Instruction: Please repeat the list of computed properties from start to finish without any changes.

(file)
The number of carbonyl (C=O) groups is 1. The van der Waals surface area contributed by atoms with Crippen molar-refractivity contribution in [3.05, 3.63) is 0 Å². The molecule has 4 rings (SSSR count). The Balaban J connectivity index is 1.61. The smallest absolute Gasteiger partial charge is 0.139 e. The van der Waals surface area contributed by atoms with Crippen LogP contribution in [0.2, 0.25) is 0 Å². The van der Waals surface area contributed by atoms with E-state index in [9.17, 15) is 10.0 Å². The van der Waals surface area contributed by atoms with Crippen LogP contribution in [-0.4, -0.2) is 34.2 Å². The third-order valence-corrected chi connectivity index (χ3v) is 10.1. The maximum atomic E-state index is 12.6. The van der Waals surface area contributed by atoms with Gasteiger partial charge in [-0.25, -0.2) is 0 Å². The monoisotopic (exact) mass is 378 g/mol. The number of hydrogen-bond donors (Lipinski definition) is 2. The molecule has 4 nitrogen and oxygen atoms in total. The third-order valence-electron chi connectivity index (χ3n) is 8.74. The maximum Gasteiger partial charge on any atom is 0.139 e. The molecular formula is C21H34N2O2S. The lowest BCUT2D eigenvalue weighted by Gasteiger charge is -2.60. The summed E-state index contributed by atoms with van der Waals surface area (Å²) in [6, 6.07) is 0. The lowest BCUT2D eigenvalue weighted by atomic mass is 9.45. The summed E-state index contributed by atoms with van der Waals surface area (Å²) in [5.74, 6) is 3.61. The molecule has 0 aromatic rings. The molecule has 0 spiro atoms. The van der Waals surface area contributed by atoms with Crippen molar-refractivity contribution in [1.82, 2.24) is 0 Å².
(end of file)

The number of carbonyl (C=O) groups is 1. The van der Waals surface area contributed by atoms with Crippen molar-refractivity contribution in [3.05, 3.63) is 0 Å². The molecule has 4 rings (SSSR count). The Balaban J connectivity index is 1.61. The smallest absolute Gasteiger partial charge is 0.139 e. The van der Waals surface area contributed by atoms with Crippen LogP contribution in [0.2, 0.25) is 0 Å². The van der Waals surface area contributed by atoms with E-state index in [9.17, 15) is 10.0 Å². The van der Waals surface area contributed by atoms with Crippen LogP contribution in [-0.4, -0.2) is 34.2 Å². The third-order valence-corrected chi connectivity index (χ3v) is 10.1. The maximum atomic E-state index is 12.6. The van der Waals surface area contributed by atoms with Gasteiger partial charge in [-0.25, -0.2) is 0 Å². The monoisotopic (exact) mass is 378 g/mol. The number of hydrogen-bond donors (Lipinski definition) is 2. The molecule has 4 nitrogen and oxygen atoms in total. The third-order valence-electron chi connectivity index (χ3n) is 8.74. The maximum Gasteiger partial charge on any atom is 0.139 e. The molecular formula is C21H34N2O2S. The lowest BCUT2D eigenvalue weighted by Gasteiger charge is -2.60. The summed E-state index contributed by atoms with van der Waals surface area (Å²) in [6, 6.07) is 0. The lowest BCUT2D eigenvalue weighted by atomic mass is 9.45. The summed E-state index contributed by atoms with van der Waals surface area (Å²) in [5.74, 6) is 3.61. The molecule has 0 aromatic rings. The molecule has 0 spiro atoms. The van der Waals surface area contributed by atoms with Crippen molar-refractivity contribution in [1.82, 2.24) is 0 Å².